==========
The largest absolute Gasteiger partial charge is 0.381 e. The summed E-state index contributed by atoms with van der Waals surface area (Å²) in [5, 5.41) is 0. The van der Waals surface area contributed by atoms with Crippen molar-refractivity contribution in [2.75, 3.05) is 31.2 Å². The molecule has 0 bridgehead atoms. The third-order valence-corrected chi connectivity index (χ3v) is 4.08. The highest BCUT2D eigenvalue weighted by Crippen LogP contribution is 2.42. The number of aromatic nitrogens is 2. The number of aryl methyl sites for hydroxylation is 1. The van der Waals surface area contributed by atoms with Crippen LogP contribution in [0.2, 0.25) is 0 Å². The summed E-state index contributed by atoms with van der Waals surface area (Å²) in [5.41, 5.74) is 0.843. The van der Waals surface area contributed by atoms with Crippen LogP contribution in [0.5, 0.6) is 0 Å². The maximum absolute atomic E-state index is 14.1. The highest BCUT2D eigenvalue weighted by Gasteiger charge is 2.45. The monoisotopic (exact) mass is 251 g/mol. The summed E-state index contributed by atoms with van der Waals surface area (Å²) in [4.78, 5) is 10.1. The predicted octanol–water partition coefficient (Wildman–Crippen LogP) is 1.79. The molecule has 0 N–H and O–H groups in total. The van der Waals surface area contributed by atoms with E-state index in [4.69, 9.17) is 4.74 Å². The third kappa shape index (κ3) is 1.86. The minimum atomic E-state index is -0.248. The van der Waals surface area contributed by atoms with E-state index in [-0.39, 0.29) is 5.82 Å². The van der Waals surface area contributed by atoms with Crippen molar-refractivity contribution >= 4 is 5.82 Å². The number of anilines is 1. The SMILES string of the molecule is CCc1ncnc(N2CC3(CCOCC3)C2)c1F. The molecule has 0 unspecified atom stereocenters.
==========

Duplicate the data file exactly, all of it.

The largest absolute Gasteiger partial charge is 0.381 e. The summed E-state index contributed by atoms with van der Waals surface area (Å²) in [5, 5.41) is 0. The van der Waals surface area contributed by atoms with Crippen molar-refractivity contribution in [2.75, 3.05) is 31.2 Å². The molecule has 0 bridgehead atoms. The third-order valence-corrected chi connectivity index (χ3v) is 4.08. The highest BCUT2D eigenvalue weighted by Crippen LogP contribution is 2.42. The number of aromatic nitrogens is 2. The number of aryl methyl sites for hydroxylation is 1. The van der Waals surface area contributed by atoms with Crippen LogP contribution in [0.2, 0.25) is 0 Å². The summed E-state index contributed by atoms with van der Waals surface area (Å²) in [5.41, 5.74) is 0.843. The van der Waals surface area contributed by atoms with Crippen LogP contribution in [0.5, 0.6) is 0 Å². The maximum absolute atomic E-state index is 14.1. The highest BCUT2D eigenvalue weighted by Gasteiger charge is 2.45. The monoisotopic (exact) mass is 251 g/mol. The summed E-state index contributed by atoms with van der Waals surface area (Å²) in [4.78, 5) is 10.1. The predicted octanol–water partition coefficient (Wildman–Crippen LogP) is 1.79. The molecule has 0 N–H and O–H groups in total. The van der Waals surface area contributed by atoms with E-state index in [4.69, 9.17) is 4.74 Å². The third kappa shape index (κ3) is 1.86. The minimum atomic E-state index is -0.248. The van der Waals surface area contributed by atoms with E-state index in [-0.39, 0.29) is 5.82 Å². The van der Waals surface area contributed by atoms with Crippen molar-refractivity contribution >= 4 is 5.82 Å². The number of anilines is 1. The SMILES string of the molecule is CCc1ncnc(N2CC3(CCOCC3)C2)c1F. The molecule has 0 unspecified atom stereocenters.